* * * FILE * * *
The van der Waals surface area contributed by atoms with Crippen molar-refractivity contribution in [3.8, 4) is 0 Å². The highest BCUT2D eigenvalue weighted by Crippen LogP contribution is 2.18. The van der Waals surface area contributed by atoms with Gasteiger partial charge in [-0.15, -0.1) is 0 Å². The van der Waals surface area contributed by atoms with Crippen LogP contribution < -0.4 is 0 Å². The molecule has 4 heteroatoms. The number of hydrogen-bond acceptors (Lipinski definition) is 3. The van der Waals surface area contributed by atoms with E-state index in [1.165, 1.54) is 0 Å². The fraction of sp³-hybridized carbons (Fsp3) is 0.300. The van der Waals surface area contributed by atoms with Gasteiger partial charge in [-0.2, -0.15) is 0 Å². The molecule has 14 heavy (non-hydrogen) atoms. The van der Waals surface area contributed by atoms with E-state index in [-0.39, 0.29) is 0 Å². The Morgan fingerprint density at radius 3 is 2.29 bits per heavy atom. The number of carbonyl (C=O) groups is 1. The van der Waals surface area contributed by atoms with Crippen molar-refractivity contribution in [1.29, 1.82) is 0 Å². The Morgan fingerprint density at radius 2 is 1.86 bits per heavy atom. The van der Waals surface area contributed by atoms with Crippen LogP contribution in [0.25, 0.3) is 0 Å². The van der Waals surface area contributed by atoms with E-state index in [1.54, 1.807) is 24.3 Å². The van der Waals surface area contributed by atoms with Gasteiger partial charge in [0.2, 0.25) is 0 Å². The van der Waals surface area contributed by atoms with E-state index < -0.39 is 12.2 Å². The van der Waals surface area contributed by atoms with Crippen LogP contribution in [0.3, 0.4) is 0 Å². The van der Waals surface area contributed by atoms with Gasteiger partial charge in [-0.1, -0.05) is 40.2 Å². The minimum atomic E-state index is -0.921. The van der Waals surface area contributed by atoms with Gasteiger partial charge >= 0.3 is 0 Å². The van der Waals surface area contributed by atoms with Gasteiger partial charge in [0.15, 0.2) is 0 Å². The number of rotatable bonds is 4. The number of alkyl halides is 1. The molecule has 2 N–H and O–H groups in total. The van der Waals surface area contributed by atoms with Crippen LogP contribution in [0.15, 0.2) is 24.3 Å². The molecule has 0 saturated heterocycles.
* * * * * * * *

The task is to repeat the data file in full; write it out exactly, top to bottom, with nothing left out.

The van der Waals surface area contributed by atoms with Crippen molar-refractivity contribution in [3.8, 4) is 0 Å². The highest BCUT2D eigenvalue weighted by Crippen LogP contribution is 2.18. The van der Waals surface area contributed by atoms with Gasteiger partial charge in [-0.15, -0.1) is 0 Å². The van der Waals surface area contributed by atoms with Crippen LogP contribution < -0.4 is 0 Å². The molecule has 4 heteroatoms. The number of hydrogen-bond acceptors (Lipinski definition) is 3. The van der Waals surface area contributed by atoms with E-state index in [1.165, 1.54) is 0 Å². The fraction of sp³-hybridized carbons (Fsp3) is 0.300. The van der Waals surface area contributed by atoms with Gasteiger partial charge in [-0.2, -0.15) is 0 Å². The molecule has 14 heavy (non-hydrogen) atoms. The van der Waals surface area contributed by atoms with E-state index in [-0.39, 0.29) is 0 Å². The Morgan fingerprint density at radius 3 is 2.29 bits per heavy atom. The number of carbonyl (C=O) groups is 1. The van der Waals surface area contributed by atoms with Crippen molar-refractivity contribution in [1.29, 1.82) is 0 Å². The Morgan fingerprint density at radius 2 is 1.86 bits per heavy atom. The van der Waals surface area contributed by atoms with Crippen LogP contribution in [0.25, 0.3) is 0 Å². The van der Waals surface area contributed by atoms with E-state index in [1.54, 1.807) is 24.3 Å². The van der Waals surface area contributed by atoms with Gasteiger partial charge in [0.2, 0.25) is 0 Å². The van der Waals surface area contributed by atoms with E-state index < -0.39 is 12.2 Å². The van der Waals surface area contributed by atoms with Crippen LogP contribution in [0.3, 0.4) is 0 Å². The van der Waals surface area contributed by atoms with Gasteiger partial charge in [-0.1, -0.05) is 40.2 Å². The minimum atomic E-state index is -0.921. The van der Waals surface area contributed by atoms with Gasteiger partial charge >= 0.3 is 0 Å². The van der Waals surface area contributed by atoms with Gasteiger partial charge in [0.15, 0.2) is 0 Å². The number of rotatable bonds is 4. The number of alkyl halides is 1. The molecule has 2 N–H and O–H groups in total. The van der Waals surface area contributed by atoms with Crippen LogP contribution in [0.15, 0.2) is 24.3 Å². The molecule has 0 saturated heterocycles.